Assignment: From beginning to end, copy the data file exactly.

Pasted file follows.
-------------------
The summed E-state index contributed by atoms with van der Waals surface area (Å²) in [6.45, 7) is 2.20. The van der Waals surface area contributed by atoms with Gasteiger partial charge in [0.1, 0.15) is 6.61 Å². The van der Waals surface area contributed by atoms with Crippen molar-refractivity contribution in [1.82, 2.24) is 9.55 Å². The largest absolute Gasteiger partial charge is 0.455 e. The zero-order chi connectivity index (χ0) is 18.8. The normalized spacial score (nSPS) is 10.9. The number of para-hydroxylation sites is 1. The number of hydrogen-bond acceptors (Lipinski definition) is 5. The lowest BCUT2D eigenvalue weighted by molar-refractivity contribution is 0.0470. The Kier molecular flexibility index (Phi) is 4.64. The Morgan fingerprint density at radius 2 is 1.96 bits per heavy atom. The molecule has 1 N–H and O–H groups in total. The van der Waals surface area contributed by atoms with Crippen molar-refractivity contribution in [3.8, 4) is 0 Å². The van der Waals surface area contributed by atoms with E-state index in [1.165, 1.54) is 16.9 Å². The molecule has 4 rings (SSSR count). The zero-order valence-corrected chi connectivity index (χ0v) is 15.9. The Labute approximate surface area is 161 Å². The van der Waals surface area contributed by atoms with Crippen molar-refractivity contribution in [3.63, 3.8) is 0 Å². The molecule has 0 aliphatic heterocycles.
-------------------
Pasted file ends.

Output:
The summed E-state index contributed by atoms with van der Waals surface area (Å²) in [6.45, 7) is 2.20. The van der Waals surface area contributed by atoms with Gasteiger partial charge in [0.1, 0.15) is 6.61 Å². The van der Waals surface area contributed by atoms with Crippen molar-refractivity contribution in [1.82, 2.24) is 9.55 Å². The largest absolute Gasteiger partial charge is 0.455 e. The zero-order chi connectivity index (χ0) is 18.8. The normalized spacial score (nSPS) is 10.9. The number of para-hydroxylation sites is 1. The number of hydrogen-bond acceptors (Lipinski definition) is 5. The lowest BCUT2D eigenvalue weighted by molar-refractivity contribution is 0.0470. The Kier molecular flexibility index (Phi) is 4.64. The Morgan fingerprint density at radius 2 is 1.96 bits per heavy atom. The molecule has 1 N–H and O–H groups in total. The van der Waals surface area contributed by atoms with Crippen molar-refractivity contribution in [3.8, 4) is 0 Å². The van der Waals surface area contributed by atoms with E-state index in [1.165, 1.54) is 16.9 Å². The molecule has 4 rings (SSSR count). The zero-order valence-corrected chi connectivity index (χ0v) is 15.9. The Labute approximate surface area is 161 Å². The van der Waals surface area contributed by atoms with Crippen molar-refractivity contribution in [3.63, 3.8) is 0 Å². The molecule has 0 aliphatic heterocycles.